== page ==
KOBANE, Syria — American military leaders are "constantly apologizing" for President Donald Trump's Syria withdrawal plan, according to the commander who oversees a force of 65,000 U.S.-backed fighters that's battling the Islamic State.
“It was a joint war, but they left us in the middle of the road,” said Gen. Mazlum Kobane, who is in charge of the coalition of militias known as the Syrian Democratic Forces.
U.S. troops and Kurdish-led fighters were "brothers in arms" as partners on the ground in the war against ISIS in Syria, he added.
But Trump’s announcement that he was withdrawing all U.S. troops from the country immediately has left the Kurds feeling abandoned. The president tweeted on Dec. 19 that the U.S. had “defeated ISIS in Syria,” adding that was the “only reason” to have troops on the ground there.
On Wednesday, ISIS claimed responsibility for a suicide attack in Manbij that killed 19, including four Americans.
4 Americans among those killed in ISIS-claimed attack in SyriaJan. 17, 201902:41
Kobane highlighted that Trump's decision, which was widely seen as the abandonment of a loyal ally, was made against the advice of some U.S. commanders.
“They are embarrassed,” Kobane said, referring to his American counterparts. “They didn’t expect this decision. It’s out of their hands, and they are constantly apologizing for it.”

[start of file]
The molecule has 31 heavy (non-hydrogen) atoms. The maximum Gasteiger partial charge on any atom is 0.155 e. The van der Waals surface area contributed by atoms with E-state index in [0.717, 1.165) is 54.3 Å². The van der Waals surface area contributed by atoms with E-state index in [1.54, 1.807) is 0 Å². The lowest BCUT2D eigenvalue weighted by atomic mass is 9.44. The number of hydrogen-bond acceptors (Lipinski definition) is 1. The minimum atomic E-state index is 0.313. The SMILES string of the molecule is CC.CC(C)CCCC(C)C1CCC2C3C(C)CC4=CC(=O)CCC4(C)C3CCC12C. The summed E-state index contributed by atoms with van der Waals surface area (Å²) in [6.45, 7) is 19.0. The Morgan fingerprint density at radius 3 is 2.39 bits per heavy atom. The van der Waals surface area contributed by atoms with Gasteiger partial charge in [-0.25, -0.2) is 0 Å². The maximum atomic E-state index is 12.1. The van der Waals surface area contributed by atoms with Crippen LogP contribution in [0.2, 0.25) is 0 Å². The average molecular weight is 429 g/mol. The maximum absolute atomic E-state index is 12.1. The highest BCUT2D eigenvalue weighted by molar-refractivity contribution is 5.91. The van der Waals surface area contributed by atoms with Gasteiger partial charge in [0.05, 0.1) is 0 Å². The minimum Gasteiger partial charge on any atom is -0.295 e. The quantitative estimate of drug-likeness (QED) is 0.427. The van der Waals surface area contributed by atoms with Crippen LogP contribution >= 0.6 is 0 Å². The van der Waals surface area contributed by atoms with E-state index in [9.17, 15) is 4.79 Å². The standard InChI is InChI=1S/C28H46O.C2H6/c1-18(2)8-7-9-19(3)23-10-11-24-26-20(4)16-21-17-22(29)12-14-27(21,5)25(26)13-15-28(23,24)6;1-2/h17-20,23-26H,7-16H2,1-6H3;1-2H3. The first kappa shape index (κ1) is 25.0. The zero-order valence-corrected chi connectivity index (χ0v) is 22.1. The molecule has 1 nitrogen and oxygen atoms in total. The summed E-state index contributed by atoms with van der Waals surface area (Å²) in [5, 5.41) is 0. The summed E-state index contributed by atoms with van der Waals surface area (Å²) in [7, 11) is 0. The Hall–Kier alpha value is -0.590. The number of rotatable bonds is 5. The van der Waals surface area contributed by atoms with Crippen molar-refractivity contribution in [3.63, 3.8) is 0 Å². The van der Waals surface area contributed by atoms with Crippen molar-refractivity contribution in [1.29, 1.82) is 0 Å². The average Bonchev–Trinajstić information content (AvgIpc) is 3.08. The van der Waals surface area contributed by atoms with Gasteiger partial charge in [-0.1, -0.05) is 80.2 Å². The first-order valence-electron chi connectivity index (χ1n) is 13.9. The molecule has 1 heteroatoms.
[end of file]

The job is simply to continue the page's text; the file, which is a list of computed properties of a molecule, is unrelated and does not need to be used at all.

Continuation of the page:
The general added that 6,500 of his fighters had been killed while taking on ISIS.
Turkey has designated the Syrian Kurds' YPG militia as a terrorist organization and consider it part of the outlawed Kurdistan Workers Party.
The Kurds now fear an attack by NATO member Turkey, which views Kurdish separatism as a paramount security threat.
Administration officials have this month suggested the Syria drawdown will happen more slowly than Trump initially suggested. On Jan. 6, national security adviser John Bolton said that American troops would not depart northeastern Syria until Turkey pledges not to target the Kurdish fighters.
But Kobane said the Kurds still see the pending U.S. pullout as “an insult, a breach of credibility and a broken promise.”
Richard Engel reported from Kobane, Syria, and Kennett Werner from London.